After an impressive win in the first test against the tourists, New Zealand lost the second match in Wellington before a 15-15 draw in the third test saw the series end 1-1.
“We reviewed that series comprehensively,” Read told reporters in Auckland on Sunday before the team headed to Australia for their Aug. 19 clash with the Wallabies.
“It’s part of a massive (lesson) for us as a group, what we took out of that series around how we need play this game and how we need to react to pressure.
“We’ve got to make sure it helps us. We’ve got a good couple of years coming up, and something pretty big after it at the World Cup, where there will be similar pressures from what we had a month ago.
“To get that experience first-hand for a lot of guys is really beneficial. Hopefully it will show in this Championship, in these Bledisloe Cup games, what we’ve learned.”
The All Blacks romped through last year’s Championship playing a fast-paced, high-skilled style of game but said it was unlikely they would be able to do so again this year, with the Lions offering a blueprint on how to challenge them.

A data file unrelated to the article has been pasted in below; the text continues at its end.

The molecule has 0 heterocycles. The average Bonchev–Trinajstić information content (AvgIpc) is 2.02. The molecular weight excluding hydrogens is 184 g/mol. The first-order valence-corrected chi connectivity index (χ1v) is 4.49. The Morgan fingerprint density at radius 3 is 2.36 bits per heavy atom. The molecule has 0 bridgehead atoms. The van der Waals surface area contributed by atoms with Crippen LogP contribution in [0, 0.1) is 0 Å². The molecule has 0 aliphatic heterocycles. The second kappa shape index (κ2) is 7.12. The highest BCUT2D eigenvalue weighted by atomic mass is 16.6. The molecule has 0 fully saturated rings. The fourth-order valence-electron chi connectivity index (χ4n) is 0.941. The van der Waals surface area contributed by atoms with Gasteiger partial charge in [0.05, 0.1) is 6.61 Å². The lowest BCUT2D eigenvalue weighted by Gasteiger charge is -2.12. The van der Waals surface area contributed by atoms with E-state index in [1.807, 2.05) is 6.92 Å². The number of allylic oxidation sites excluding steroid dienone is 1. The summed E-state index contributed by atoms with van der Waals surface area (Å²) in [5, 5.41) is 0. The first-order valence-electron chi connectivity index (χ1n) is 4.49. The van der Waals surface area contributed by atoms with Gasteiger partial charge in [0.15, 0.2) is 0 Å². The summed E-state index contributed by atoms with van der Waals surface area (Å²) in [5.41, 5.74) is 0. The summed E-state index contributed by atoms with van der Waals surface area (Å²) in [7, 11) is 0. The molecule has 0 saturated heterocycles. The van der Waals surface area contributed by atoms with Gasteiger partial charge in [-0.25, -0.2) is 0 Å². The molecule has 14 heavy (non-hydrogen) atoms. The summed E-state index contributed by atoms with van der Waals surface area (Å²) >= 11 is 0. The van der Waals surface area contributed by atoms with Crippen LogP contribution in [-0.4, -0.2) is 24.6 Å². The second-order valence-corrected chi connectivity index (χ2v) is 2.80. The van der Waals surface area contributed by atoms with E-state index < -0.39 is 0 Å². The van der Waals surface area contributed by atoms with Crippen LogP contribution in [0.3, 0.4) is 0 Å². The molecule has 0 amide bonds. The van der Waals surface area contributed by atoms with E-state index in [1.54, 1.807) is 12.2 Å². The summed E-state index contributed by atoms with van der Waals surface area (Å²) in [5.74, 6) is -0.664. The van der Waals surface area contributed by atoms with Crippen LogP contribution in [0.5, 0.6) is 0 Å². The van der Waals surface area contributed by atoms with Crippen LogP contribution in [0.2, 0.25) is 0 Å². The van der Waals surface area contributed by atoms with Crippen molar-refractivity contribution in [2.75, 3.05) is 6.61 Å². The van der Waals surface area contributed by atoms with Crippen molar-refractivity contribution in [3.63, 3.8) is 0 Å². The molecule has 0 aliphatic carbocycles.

The opening match of the southern hemisphere championship will take place against a backdrop of turmoil in Australian rugby, both on and off the field.
None of their Super Rugby teams recorded a victory against New Zealand opposition in the recently completed season, while the Wallabies lost to Scotland and struggled to beat Italy in June.
Read, however, expected Australia to rise above the problems and provide the All Blacks with a tough test.
“I expect a pretty strong team and a pretty strong effort from them,” Read said. “They have a coach (who) … wants to beat up other teams and that’s what he’s probably imprinted.
“He’s had a month to work on things that he thinks he needs to. I’ve experienced a Wallabies team over a number of years who have played above what they’ve done in Super Rugby.
“This year will be no different. They’re always a talented team.”
(Reporting by Greg Stutchbury; Editing by Peter Rutherford)